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Now is a good time to evaluate and maintain terraces


After wheat harvest can be a good time to evaluate and perform maintenance on terraces, said DeAnn Presley, K-State Research and Extension environmental soil management specialist.

"Terraces must have adequate capacity, ridge height, and channel width to accomplish their purpose. Without adequate capacity to carry water, terraces will be overtopped by runoff in a heavy storm," Presley said.

Overtopping causes ero¬sion of the terrace ridge, terrace back slope, and lower terraces, and may result in severe gullies, she added.

Terraces need regular maintenance to function for a long life.

"Erosion by water, wind, and tillage wears the ridge down and deposits sediment in the channel. This decreases the effective ridge height, and channel capacity. Terrace maintenance restores capacity by removing sediment from the channel and rebuilding ridge height," Presley said.

Typically, more frequent maintenance is required for steep slopes or on highly erodible soils. Annual maintenance is necessary for intense tillage operations and heavy rainfall runoff. Less frequent maintenance is often adequate where there are high residue levels or where lower rainfall occurs and runoff intensity is low, the K-State specialist said.

Presley´s checklist for terrace maintenance activities:

1. Check for needed repairs. Check terraces and terrace outlets at least annually for needed repairs. The best time to check is after rains, when erosion, sedimentation, and unevenness in elevation are easiest to spot. Specific items to note are overtopping, low or narrow terrace ridges, water ponding in the channel, terrace outlets, erosion, and sediment clogging near waterway or pipe outlets.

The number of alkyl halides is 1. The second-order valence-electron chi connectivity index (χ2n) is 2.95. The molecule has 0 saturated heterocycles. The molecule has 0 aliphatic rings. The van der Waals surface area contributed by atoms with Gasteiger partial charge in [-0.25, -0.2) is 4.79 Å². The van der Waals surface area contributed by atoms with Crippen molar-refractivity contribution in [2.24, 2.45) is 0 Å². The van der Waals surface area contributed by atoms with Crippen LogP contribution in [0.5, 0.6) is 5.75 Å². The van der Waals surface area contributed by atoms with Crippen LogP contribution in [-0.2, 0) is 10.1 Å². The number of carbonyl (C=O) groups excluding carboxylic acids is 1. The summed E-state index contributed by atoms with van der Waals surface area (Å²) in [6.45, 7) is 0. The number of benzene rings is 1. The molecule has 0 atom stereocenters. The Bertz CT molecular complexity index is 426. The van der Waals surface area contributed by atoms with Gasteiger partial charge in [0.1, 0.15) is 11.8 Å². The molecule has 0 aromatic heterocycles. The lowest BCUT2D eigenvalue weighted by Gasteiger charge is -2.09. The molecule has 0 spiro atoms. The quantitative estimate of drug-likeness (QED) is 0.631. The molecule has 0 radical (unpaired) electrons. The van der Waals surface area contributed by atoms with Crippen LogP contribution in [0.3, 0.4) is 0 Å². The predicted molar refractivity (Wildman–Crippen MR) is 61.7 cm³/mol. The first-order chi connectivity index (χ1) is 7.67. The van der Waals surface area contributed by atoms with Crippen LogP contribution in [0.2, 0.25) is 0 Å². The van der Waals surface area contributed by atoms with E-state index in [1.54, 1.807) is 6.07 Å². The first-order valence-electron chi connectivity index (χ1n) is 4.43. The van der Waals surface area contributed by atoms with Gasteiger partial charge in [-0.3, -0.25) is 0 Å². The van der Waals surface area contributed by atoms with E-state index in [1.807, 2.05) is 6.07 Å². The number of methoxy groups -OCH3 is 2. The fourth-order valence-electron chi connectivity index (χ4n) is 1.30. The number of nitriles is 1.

2. Assess terrace shape. Assess what needs to be done before beginning maintenance. Compare the existing cross-section shape with the desired shape and size, and determine where soil should be removed and where it should be placed for the desired result. Back furrows are placed where more soil is needed, while dead furrows are located where soil needs to be removed. In this way, passes or sets of passes with the equipment are located to achieve the desired results.

3. Reshape the terrace if necessary. Terrace maintenance can be done with virtually any equipment that efficiently moves soil. Common tools include those that turn soil laterally (moldboard plow, disk plow, one-way, terracing blade or pull-type grader, 3-point ridging disk or terracing disk, etc.); those that convey or throw soil (belt terracer, scraper, whirlwind terracer, etc.); and those that push or drag soil (dozer blade, straight-wheeled blade, 3-point blade, etc.).

The main objective is to move soil from the channel to the ridge. Work done on the back slope or cut slope above the channel may help maintain or improve shape, but does little to add significant ridge height or channel capacity.

4. Consider making changes to increase terrace life. When silt bars and sediment deposits accumulate frequently in a terrace channel, excessive erosion is the cause. A change in tillage and cropping practices is needed to correct this. Conservation tillage and crop rotations that retain crop residue will reduce erosion substantially.

This will reduce the frequency of terrace maintenance needs. Many no-till producers find terrace systems require little maintenance.

Although runoff still occurs, there is little soil movement in a no-till system.

Terraces prevent gullies and are only part of an overall erosion control plan, Presley said.

"Conservation farming methods, especially crop residues, complement erosion control structures and have been shown to be both economically and environmentally sound," she said.

More information is available in the K-State publication C-709 "Terrace Maintenance," available at: www.oznet.ksu.edu/library/ageng2/c709.pdf and through K-State Research and Extension county and district offices. Additional sources for technical information include U.S. Department of Agriculture Natural Resources Conservation Service and County Conservation District offices.

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